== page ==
As the rate of HIV cases among young people rises in Maryland, public health officials are scrambling for new ways to address the problem — or risk undermining years of success.
Among those newly diagnosed with HIV statewide, the proportion of those ages 20 to 29 nearly doubled — from 16 percent in 2003 to 31 percent in 2012, the most recent data available. The proportion of infected teens increased at about the same pace.
The situation in Maryland reflects what is happening around the country, and if the trend is not reversed, it could yield tragic consequences, health officials say. For one thing, the spread will continue. And experts believe many young people don't even know they are infected, delaying treatment that works best in the disease's early stages.
The reasons behind the jump in the spread of the disease are complex, and include factors such as the social pressures young people face and the information, or lack of information, they receive about HIV. Meanwhile, as treatments have advanced in recent years, the fear that the virus and disease once engendered have dissipated.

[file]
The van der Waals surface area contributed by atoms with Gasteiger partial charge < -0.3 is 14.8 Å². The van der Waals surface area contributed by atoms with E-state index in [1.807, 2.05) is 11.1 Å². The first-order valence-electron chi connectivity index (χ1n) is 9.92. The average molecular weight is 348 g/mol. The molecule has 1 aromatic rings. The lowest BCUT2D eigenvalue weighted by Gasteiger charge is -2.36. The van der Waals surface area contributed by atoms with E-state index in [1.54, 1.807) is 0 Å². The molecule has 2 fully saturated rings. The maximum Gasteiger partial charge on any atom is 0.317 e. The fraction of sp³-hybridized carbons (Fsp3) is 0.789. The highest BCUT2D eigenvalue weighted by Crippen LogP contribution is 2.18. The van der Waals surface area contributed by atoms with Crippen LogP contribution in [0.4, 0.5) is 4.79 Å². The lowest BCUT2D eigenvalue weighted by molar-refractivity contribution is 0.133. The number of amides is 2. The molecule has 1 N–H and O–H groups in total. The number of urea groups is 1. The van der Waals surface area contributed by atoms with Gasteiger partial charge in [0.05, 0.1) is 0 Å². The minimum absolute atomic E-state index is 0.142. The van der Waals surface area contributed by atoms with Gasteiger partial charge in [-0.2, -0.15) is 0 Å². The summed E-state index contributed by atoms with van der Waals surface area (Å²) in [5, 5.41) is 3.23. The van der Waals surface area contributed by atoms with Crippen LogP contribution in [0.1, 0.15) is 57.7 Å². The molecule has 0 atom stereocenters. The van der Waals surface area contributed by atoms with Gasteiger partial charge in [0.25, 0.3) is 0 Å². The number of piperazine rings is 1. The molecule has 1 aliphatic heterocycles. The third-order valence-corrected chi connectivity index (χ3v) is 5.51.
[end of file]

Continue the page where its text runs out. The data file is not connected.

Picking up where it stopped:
"We have a situation where we are somewhat victims of our own success with the epidemic," said Dr. Patrick Ryscavage, medical director of the JACQUES Initiative, a program of the Institute of Human Virology at the University of Maryland School of Medicine that focuses on HIV outreach. "HIV has gone from what was seen as a terminal illness to a chronic disease. We tell patients we expect them to live full healthy lives if they come in and seek treatment. It is the yin and yang of the success of HIV treatment."
The greatest increases in infection rates are among black gay men, who may also struggle with low self-esteem, lack of family support, poverty and a health system in which they don't feel comfortable getting care.
Alex, a 25-year-old from Baltimore, is among the young adults driving the trend.
At age 18, he stopped using condoms, his judgment clouded by love and trust in his boyfriend. "I kind of had that feeling of invincibility that it wouldn't happen to me," said Alex, who would not allow his full name to be published because most people don't know about his illness. "I never paid too much attention to HIV, even though I knew what it was."